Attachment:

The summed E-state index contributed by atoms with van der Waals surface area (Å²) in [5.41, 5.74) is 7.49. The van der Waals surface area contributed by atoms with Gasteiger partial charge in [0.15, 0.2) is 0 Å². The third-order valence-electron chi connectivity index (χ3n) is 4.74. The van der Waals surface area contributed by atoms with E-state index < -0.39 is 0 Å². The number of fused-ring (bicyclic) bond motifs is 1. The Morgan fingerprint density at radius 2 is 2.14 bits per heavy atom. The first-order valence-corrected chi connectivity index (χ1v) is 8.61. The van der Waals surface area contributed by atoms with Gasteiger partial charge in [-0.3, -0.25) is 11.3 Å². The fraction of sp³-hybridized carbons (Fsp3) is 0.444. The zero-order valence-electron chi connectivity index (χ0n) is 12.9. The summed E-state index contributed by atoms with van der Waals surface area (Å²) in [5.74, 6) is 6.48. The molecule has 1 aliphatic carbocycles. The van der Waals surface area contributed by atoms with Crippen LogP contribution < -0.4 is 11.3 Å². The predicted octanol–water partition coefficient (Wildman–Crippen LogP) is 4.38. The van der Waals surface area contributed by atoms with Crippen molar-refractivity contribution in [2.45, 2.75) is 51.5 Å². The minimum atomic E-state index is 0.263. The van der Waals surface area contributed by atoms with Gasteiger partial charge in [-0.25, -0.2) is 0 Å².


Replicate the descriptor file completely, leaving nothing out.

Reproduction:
The summed E-state index contributed by atoms with van der Waals surface area (Å²) in [5.41, 5.74) is 7.49. The van der Waals surface area contributed by atoms with Gasteiger partial charge in [0.15, 0.2) is 0 Å². The third-order valence-electron chi connectivity index (χ3n) is 4.74. The van der Waals surface area contributed by atoms with E-state index < -0.39 is 0 Å². The number of fused-ring (bicyclic) bond motifs is 1. The Morgan fingerprint density at radius 2 is 2.14 bits per heavy atom. The first-order valence-corrected chi connectivity index (χ1v) is 8.61. The van der Waals surface area contributed by atoms with Gasteiger partial charge in [-0.3, -0.25) is 11.3 Å². The fraction of sp³-hybridized carbons (Fsp3) is 0.444. The zero-order valence-electron chi connectivity index (χ0n) is 12.9. The summed E-state index contributed by atoms with van der Waals surface area (Å²) in [5.74, 6) is 6.48. The molecule has 1 aliphatic carbocycles. The van der Waals surface area contributed by atoms with Crippen LogP contribution < -0.4 is 11.3 Å². The predicted octanol–water partition coefficient (Wildman–Crippen LogP) is 4.38. The van der Waals surface area contributed by atoms with Crippen molar-refractivity contribution in [2.45, 2.75) is 51.5 Å². The minimum atomic E-state index is 0.263. The van der Waals surface area contributed by atoms with Gasteiger partial charge in [-0.25, -0.2) is 0 Å².